A new documentary records the heart-stopping moment a rock climber scales a sheer rock face, 3,000ft in the air – with no safety ropes.
The feat was so terrifying even the filmmakers documenting it were ‘tortured’ by the fact Alex Honnold may have died completing it.
Honnold described climbing El Capitan in Yosemite National Park in California as ‘glorious’ but Free Solo, a National Geographic film, depicts the months of anguish that went into planning it.
Of the documentary, released on Friday, filmmakers Jimmy Chin and Elizabeth Chai Vasarhelyi admit they had their fears.
Chin, himself an expert climber, says the crew spent more than 30 days rigging and shooting on El Capitan – a vertical wall of granite.Callum Smith slams George Groves after weigh-ins: He looks like an old man
Many renowned solo climbers have died there, just in June, two experienced climbers, Jason Wells and Tim Klein, fell to their death while climbing it with ropes.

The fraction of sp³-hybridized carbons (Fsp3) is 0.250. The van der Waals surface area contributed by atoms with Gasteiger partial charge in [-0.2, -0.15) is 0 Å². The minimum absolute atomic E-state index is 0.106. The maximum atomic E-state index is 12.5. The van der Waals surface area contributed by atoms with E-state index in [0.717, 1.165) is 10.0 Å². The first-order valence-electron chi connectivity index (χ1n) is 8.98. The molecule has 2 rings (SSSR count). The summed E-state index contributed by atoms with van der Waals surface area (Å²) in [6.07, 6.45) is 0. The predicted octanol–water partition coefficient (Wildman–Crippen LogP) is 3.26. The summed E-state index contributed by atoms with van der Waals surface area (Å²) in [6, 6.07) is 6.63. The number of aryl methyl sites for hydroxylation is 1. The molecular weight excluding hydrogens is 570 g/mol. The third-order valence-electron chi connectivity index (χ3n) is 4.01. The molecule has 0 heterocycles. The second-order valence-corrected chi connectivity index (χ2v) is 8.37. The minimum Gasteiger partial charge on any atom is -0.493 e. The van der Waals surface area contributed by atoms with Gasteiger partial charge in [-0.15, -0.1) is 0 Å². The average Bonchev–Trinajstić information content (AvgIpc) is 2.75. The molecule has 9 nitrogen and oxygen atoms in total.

‘You’re a pro, but when you have that much exposure and you’re moving that much equipment and you’re filming on top of it and thinking about your friend, it’s a tremendous amount of physical and mental exertion,’ Chin said.
‘The crew was tortured by the idea that maybe you’ll be filming your friend’s death.’
Vasarhelyi says the tension was highest when Honnold made his first, later aborted, attempt despite a recent injury. She felt he wasn’t prepared.
‘But I don’t think our role as filmmakers was to tell him not do it,’ she told the Associated Press. ‘And that’s weird, right? Especially when there’s a life on the line.’
Honnold’s ascent of El Cap without ropes or safety gear is now considered one of the greatest feats in rock climbing history and the 33-year-old is now widely acknowledged as the greatest free-solo climber in the world.
But it almost caust him his long-term relationship with girlfriend Sanni McCandless.
‘I don’t think I ever wished that he wouldn’t do it. I wanted him to not want it, but I never wanted him to not to do it,’ she said.
‘Knowing that he does want it, you realize he’s going to be so bummed if he never brings it to fruition.’
Honnold completed the climb in three hours and 56 minutes on June 3, 2017.